Arnaud Desplechin’s My Golden Days bears some superficial similarities to national compatriots Eric Rohmer and Olivier Assayas, two directors who tend to make films about beautiful, young, artistic people going through tough times that results from some combination of inner conflict, government, and the sensibilities of other, equally fashionable people. Of course, these directors aren’t especially alike; Rohmer is concerned with the way a person’s desires and actions — or their ideas and realities — may conflict, particularly in concerns of (heterosexual) love; Assayas’ characters drift apart and float together through means largely outside their control, or at least through means incident rather than integral to their decisions. (His protagonists are generally undone by loneliness and isolation, whereas Rohmer’s encounter trouble when they interact with one another.) My Golden Days contains much of Rohmer’s hapless romance and Assayas’ internal depression, but it is temporally expansive and deploys new tricks at every turn in a way that the films of Assayas and especially Rohmer — whose work takes place in subtly but rigorously established worlds — never would. – Forrest C. (full review)

Where to Stream: Netflix

The Nice Guys (Shane Black)

The Nice Guys 4

It’s been over 40 years since Chinatown, and roughly the same amount of time separates the events of that film from those of The Nice Guys, another tale of a private detective in Los Angeles taking on an initially simple case which leads him to a vast, environmentally centered criminal conspiracy. The Nice Guys even carries on Chinatown’s heartbeat of individual helplessness when confronted with the casual body disposal of profit-hungry industrialists. So, too, does the movie bring the sensibility of its time to its throwback setting — while Chinatown’s L.A. is a distinctly ‘70s landscape of grim stoicism, The Nice Guys‘ L.A. is suffused with nearly as much irreverent contemporary irony as it is smog. The 1938-set Chinatown is a more faithful reflection of the city in the ‘70s than the 1977-set Nice Guys. It’s particularly appropriate that, in the new film, we aren’t even really looking at L.A. at all most of the time, but rather a skillful artifice fashioned out of Atlanta. – Dan S. (full review)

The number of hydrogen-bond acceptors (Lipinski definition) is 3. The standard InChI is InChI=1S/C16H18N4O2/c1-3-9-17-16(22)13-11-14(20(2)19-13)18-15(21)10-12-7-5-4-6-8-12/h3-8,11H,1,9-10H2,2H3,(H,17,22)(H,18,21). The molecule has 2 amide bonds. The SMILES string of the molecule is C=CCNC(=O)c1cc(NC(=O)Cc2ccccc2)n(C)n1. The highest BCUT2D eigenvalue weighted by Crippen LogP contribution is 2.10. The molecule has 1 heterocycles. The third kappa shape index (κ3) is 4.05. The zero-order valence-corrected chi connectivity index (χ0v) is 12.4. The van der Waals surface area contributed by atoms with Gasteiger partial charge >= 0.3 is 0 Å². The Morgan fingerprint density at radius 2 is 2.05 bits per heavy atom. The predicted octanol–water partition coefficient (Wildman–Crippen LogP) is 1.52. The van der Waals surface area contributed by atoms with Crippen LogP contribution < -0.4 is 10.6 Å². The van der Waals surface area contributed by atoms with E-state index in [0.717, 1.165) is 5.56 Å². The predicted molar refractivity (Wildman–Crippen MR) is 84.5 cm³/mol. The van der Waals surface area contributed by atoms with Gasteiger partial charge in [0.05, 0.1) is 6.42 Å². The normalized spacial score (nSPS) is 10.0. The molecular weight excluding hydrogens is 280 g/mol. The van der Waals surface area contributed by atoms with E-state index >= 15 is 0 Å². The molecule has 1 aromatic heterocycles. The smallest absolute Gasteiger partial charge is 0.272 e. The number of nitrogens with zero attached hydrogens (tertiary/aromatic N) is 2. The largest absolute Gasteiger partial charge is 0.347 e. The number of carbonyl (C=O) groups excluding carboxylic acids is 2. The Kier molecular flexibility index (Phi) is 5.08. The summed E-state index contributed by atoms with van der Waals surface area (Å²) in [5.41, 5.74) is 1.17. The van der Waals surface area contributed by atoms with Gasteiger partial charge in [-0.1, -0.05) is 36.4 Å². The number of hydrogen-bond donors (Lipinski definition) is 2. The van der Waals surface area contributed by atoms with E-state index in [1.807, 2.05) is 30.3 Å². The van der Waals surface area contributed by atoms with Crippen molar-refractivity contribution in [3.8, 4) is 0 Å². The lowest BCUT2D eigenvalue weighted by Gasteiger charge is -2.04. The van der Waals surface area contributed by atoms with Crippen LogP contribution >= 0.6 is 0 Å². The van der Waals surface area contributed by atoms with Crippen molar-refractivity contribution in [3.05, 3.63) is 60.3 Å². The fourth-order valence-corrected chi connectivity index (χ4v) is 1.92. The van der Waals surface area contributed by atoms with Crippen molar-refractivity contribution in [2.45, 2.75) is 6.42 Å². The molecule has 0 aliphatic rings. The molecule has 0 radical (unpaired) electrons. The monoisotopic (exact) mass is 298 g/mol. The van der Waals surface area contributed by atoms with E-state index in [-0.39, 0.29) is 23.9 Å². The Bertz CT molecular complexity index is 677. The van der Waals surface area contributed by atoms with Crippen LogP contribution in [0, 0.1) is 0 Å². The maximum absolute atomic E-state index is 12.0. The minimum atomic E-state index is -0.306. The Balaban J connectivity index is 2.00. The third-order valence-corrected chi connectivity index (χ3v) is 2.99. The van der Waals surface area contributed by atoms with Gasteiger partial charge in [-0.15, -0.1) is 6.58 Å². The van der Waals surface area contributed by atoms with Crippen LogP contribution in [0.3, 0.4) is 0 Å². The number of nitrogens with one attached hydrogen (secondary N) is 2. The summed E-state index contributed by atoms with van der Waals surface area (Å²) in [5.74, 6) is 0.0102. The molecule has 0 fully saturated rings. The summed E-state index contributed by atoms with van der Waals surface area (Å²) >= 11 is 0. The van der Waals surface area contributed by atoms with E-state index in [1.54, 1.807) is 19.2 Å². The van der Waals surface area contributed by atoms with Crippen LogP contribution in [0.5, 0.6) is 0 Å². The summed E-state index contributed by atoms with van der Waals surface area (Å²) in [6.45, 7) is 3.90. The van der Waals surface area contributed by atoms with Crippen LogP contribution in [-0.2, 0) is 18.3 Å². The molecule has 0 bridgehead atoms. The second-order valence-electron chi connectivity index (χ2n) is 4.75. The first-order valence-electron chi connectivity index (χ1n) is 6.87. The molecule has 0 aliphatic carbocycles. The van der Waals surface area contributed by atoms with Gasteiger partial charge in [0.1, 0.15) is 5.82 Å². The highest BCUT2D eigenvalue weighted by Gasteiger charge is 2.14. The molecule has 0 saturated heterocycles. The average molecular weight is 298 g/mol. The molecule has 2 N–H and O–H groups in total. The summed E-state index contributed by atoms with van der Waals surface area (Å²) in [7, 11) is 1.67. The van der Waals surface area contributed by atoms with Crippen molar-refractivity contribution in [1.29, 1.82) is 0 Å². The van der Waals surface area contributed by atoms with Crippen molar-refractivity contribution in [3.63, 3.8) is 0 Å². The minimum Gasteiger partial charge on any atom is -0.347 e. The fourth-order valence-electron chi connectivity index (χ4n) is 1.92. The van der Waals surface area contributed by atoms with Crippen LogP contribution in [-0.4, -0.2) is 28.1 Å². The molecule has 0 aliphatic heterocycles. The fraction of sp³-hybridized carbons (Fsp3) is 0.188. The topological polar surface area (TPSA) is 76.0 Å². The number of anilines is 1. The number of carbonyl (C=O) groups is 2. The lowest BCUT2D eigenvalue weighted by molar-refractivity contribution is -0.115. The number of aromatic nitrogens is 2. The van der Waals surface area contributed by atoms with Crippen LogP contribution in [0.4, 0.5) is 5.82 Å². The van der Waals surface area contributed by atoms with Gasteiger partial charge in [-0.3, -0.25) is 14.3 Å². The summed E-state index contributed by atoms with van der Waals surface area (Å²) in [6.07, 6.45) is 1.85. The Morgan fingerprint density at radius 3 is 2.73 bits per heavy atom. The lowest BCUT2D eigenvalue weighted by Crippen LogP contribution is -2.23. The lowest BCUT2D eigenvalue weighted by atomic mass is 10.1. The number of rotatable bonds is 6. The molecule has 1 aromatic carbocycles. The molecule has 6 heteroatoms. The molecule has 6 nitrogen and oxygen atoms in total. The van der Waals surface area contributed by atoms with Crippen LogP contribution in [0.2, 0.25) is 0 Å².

Where to Stream: Amazon, iTunes, Google

No Country For Old Men (Joel and Ethan Coen)

no country for old men

It’s hard to believe it’s been nearly a decade since Joel and Ethan Coen‘s No Country For Old Men, their bleakly intense Best Picture winner, first premiered. Shot by Roger Deakins with no shortage of indelible images and featuring one of the most menacing performances ever, courtesy of Javier Bardem, the film is now available to stream on Amazon Prime.

Where to Stream: Amazon Prime

Shaun the Sheep Movie (Richard Starzak and Mark Burton)

shaun the sheep

Animation allows for exaggerated forms of action and expression that mean more can be said with complete silence than a traditional live action film can say in a whole monologue. The first animations were silent shorts, and Shaun the Sheep Movie embraces that tradition to create a moving, hilarious tale that plays just as clever and heartwarmingly to both children and adults. The tactile nature of the stop-motion lends the whole affair a warmth that most CGI can’t touch, and the care and time put into the designs of these characters alone deserve careful study from future animators. – Brian Roan

Where to Stream: Amazon Prime

Weiner (Josh Kriegman and Elyse Steinberg)


It’s often said that no writer can craft a character as complex and compelling as the subjects in some of our best documentaries. Enter the consummate example: Anthony Weiner, a seven-term former Congressman who became a political pariah following sexting scandals, the second of which occurred during his unsuccessful 2013 run for New York City’s mayor. Delivering one of the most intimate character studies in some time, Weiner confronts not only the media’s frenzied sensationalism but one’s own participation in the public amusement of an individual’s tragedy — in the most Greek sense of the word. – Jordan R. (full review)

Where to Stream: Amazon, iTunes, Google

Also New to Streaming


A Hologram For the King (review)
The Idol (review)
A Monster With a Thousand Heads
Ratchet & Clank
Richard Linklater: Dream is Destiny (review)
Too Late (review)


The Peanuts Movie (review)

MUBI (free 30-day trial)

Los Hongos
The Movement
Deux Rémi, Deux
Rio Corgo


The Confirmation (review)
St. Vincent